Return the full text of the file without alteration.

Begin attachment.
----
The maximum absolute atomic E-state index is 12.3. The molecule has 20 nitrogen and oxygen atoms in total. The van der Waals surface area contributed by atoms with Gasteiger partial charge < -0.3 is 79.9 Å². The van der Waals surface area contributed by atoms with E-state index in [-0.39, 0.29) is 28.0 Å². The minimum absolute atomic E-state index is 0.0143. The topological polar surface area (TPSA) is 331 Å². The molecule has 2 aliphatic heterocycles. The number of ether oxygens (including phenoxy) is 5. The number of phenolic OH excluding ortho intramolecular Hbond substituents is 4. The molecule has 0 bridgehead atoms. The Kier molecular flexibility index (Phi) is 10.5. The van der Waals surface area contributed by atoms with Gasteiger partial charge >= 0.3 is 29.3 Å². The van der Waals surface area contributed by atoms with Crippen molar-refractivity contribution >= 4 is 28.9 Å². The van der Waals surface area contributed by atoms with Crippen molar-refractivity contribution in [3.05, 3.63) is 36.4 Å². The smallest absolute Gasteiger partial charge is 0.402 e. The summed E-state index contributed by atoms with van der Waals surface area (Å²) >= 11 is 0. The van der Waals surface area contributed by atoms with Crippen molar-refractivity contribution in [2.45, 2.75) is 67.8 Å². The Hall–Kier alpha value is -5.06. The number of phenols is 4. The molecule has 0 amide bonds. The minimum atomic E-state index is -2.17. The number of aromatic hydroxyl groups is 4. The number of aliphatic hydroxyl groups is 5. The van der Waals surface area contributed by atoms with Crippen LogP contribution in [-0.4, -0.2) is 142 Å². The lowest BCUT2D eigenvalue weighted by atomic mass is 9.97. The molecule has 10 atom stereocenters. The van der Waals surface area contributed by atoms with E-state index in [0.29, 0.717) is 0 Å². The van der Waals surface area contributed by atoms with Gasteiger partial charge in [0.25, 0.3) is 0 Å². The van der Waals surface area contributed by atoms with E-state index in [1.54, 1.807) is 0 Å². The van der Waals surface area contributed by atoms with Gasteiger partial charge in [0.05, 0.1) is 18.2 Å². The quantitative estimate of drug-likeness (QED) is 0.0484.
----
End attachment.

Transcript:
The maximum absolute atomic E-state index is 12.3. The molecule has 20 nitrogen and oxygen atoms in total. The van der Waals surface area contributed by atoms with Gasteiger partial charge < -0.3 is 79.9 Å². The van der Waals surface area contributed by atoms with E-state index in [-0.39, 0.29) is 28.0 Å². The minimum absolute atomic E-state index is 0.0143. The topological polar surface area (TPSA) is 331 Å². The molecule has 2 aliphatic heterocycles. The number of ether oxygens (including phenoxy) is 5. The number of phenolic OH excluding ortho intramolecular Hbond substituents is 4. The molecule has 0 bridgehead atoms. The Kier molecular flexibility index (Phi) is 10.5. The van der Waals surface area contributed by atoms with Gasteiger partial charge >= 0.3 is 29.3 Å². The van der Waals surface area contributed by atoms with Crippen molar-refractivity contribution >= 4 is 28.9 Å². The van der Waals surface area contributed by atoms with Crippen molar-refractivity contribution in [3.05, 3.63) is 36.4 Å². The smallest absolute Gasteiger partial charge is 0.402 e. The summed E-state index contributed by atoms with van der Waals surface area (Å²) >= 11 is 0. The van der Waals surface area contributed by atoms with Crippen molar-refractivity contribution in [2.45, 2.75) is 67.8 Å². The Hall–Kier alpha value is -5.06. The number of phenols is 4. The molecule has 0 amide bonds. The minimum atomic E-state index is -2.17. The number of aromatic hydroxyl groups is 4. The number of aliphatic hydroxyl groups is 5. The van der Waals surface area contributed by atoms with Crippen LogP contribution in [-0.4, -0.2) is 142 Å². The lowest BCUT2D eigenvalue weighted by atomic mass is 9.97. The molecule has 10 atom stereocenters. The van der Waals surface area contributed by atoms with E-state index in [0.29, 0.717) is 0 Å². The van der Waals surface area contributed by atoms with Gasteiger partial charge in [0.25, 0.3) is 0 Å². The van der Waals surface area contributed by atoms with E-state index in [1.54, 1.807) is 0 Å². The van der Waals surface area contributed by atoms with Gasteiger partial charge in [0.05, 0.1) is 18.2 Å². The quantitative estimate of drug-likeness (QED) is 0.0484.